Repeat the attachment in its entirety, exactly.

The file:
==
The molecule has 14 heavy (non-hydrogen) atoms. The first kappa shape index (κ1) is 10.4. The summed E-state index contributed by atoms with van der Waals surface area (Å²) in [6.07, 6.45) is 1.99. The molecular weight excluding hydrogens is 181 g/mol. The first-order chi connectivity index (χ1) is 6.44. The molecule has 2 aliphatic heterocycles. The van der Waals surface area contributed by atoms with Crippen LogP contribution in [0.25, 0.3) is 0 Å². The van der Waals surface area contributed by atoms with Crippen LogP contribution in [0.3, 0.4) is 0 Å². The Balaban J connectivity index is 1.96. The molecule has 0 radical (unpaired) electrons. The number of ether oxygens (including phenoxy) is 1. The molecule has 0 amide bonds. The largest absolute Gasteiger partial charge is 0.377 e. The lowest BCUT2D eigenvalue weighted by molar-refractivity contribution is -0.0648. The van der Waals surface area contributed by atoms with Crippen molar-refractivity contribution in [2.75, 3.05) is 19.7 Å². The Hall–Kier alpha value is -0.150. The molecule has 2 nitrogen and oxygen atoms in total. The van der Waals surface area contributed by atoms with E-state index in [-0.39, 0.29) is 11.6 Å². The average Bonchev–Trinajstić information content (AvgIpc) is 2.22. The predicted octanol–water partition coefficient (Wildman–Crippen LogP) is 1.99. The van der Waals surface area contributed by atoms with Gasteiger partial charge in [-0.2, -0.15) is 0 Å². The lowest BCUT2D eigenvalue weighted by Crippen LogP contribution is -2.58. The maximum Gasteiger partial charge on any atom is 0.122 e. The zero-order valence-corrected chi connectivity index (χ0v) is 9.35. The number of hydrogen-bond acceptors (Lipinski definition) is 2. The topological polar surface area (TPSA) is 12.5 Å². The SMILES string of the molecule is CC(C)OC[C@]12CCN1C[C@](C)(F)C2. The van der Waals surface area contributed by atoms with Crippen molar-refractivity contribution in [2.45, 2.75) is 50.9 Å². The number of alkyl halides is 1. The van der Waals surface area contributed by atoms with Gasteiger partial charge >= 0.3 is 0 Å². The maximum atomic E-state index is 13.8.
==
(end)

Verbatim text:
The molecule has 14 heavy (non-hydrogen) atoms. The first kappa shape index (κ1) is 10.4. The summed E-state index contributed by atoms with van der Waals surface area (Å²) in [6.07, 6.45) is 1.99. The molecular weight excluding hydrogens is 181 g/mol. The first-order chi connectivity index (χ1) is 6.44. The molecule has 2 aliphatic heterocycles. The van der Waals surface area contributed by atoms with Crippen LogP contribution in [0.25, 0.3) is 0 Å². The van der Waals surface area contributed by atoms with Crippen LogP contribution in [0.3, 0.4) is 0 Å². The Balaban J connectivity index is 1.96. The molecule has 0 radical (unpaired) electrons. The number of ether oxygens (including phenoxy) is 1. The molecule has 0 amide bonds. The largest absolute Gasteiger partial charge is 0.377 e. The lowest BCUT2D eigenvalue weighted by molar-refractivity contribution is -0.0648. The van der Waals surface area contributed by atoms with Crippen molar-refractivity contribution in [2.75, 3.05) is 19.7 Å². The Hall–Kier alpha value is -0.150. The molecule has 2 nitrogen and oxygen atoms in total. The van der Waals surface area contributed by atoms with E-state index in [-0.39, 0.29) is 11.6 Å². The average Bonchev–Trinajstić information content (AvgIpc) is 2.22. The predicted octanol–water partition coefficient (Wildman–Crippen LogP) is 1.99. The van der Waals surface area contributed by atoms with Gasteiger partial charge in [-0.2, -0.15) is 0 Å². The lowest BCUT2D eigenvalue weighted by Crippen LogP contribution is -2.58. The maximum Gasteiger partial charge on any atom is 0.122 e. The zero-order valence-corrected chi connectivity index (χ0v) is 9.35. The number of hydrogen-bond acceptors (Lipinski definition) is 2. The topological polar surface area (TPSA) is 12.5 Å². The SMILES string of the molecule is CC(C)OC[C@]12CCN1C[C@](C)(F)C2. The van der Waals surface area contributed by atoms with Crippen molar-refractivity contribution in [2.45, 2.75) is 50.9 Å². The number of alkyl halides is 1. The van der Waals surface area contributed by atoms with Gasteiger partial charge >= 0.3 is 0 Å². The maximum atomic E-state index is 13.8.